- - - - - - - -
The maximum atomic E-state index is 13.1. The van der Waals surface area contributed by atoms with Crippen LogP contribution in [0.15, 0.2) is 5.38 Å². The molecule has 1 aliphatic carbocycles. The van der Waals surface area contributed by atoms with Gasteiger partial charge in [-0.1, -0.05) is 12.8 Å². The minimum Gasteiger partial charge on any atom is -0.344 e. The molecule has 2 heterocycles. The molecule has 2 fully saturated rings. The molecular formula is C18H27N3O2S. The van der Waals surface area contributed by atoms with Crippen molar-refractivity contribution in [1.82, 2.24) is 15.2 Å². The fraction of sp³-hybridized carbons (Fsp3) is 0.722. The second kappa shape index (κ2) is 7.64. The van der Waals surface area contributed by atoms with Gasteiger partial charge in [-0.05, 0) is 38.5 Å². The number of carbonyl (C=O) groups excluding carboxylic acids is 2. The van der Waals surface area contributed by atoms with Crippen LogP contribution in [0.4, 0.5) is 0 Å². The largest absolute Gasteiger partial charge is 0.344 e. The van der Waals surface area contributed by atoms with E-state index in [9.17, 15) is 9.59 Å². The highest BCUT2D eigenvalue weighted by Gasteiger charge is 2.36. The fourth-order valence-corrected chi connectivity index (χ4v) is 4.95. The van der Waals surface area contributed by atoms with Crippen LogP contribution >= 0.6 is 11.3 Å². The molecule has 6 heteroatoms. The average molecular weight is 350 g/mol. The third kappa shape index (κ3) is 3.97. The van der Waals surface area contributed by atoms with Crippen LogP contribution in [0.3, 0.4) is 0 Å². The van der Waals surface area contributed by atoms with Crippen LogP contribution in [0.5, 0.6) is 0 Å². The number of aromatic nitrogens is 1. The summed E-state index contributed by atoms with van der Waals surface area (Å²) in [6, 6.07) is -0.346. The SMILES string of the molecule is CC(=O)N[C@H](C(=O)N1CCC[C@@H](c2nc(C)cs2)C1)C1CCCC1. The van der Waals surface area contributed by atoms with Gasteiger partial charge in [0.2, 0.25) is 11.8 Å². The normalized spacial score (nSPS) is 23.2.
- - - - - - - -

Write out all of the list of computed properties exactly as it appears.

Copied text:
The maximum atomic E-state index is 13.1. The van der Waals surface area contributed by atoms with Crippen LogP contribution in [0.15, 0.2) is 5.38 Å². The molecule has 1 aliphatic carbocycles. The van der Waals surface area contributed by atoms with Gasteiger partial charge in [-0.1, -0.05) is 12.8 Å². The minimum Gasteiger partial charge on any atom is -0.344 e. The molecule has 2 heterocycles. The molecule has 2 fully saturated rings. The molecular formula is C18H27N3O2S. The van der Waals surface area contributed by atoms with Crippen molar-refractivity contribution in [1.82, 2.24) is 15.2 Å². The fraction of sp³-hybridized carbons (Fsp3) is 0.722. The second kappa shape index (κ2) is 7.64. The van der Waals surface area contributed by atoms with Gasteiger partial charge in [-0.05, 0) is 38.5 Å². The number of carbonyl (C=O) groups excluding carboxylic acids is 2. The van der Waals surface area contributed by atoms with Crippen LogP contribution in [0.4, 0.5) is 0 Å². The largest absolute Gasteiger partial charge is 0.344 e. The van der Waals surface area contributed by atoms with E-state index in [9.17, 15) is 9.59 Å². The highest BCUT2D eigenvalue weighted by Gasteiger charge is 2.36. The fourth-order valence-corrected chi connectivity index (χ4v) is 4.95. The van der Waals surface area contributed by atoms with Crippen LogP contribution >= 0.6 is 11.3 Å². The molecule has 6 heteroatoms. The average molecular weight is 350 g/mol. The third kappa shape index (κ3) is 3.97. The van der Waals surface area contributed by atoms with Crippen LogP contribution in [0.3, 0.4) is 0 Å². The van der Waals surface area contributed by atoms with Crippen LogP contribution in [0.5, 0.6) is 0 Å². The number of aromatic nitrogens is 1. The summed E-state index contributed by atoms with van der Waals surface area (Å²) in [6, 6.07) is -0.346. The SMILES string of the molecule is CC(=O)N[C@H](C(=O)N1CCC[C@@H](c2nc(C)cs2)C1)C1CCCC1. The van der Waals surface area contributed by atoms with Gasteiger partial charge in [0.2, 0.25) is 11.8 Å². The normalized spacial score (nSPS) is 23.2.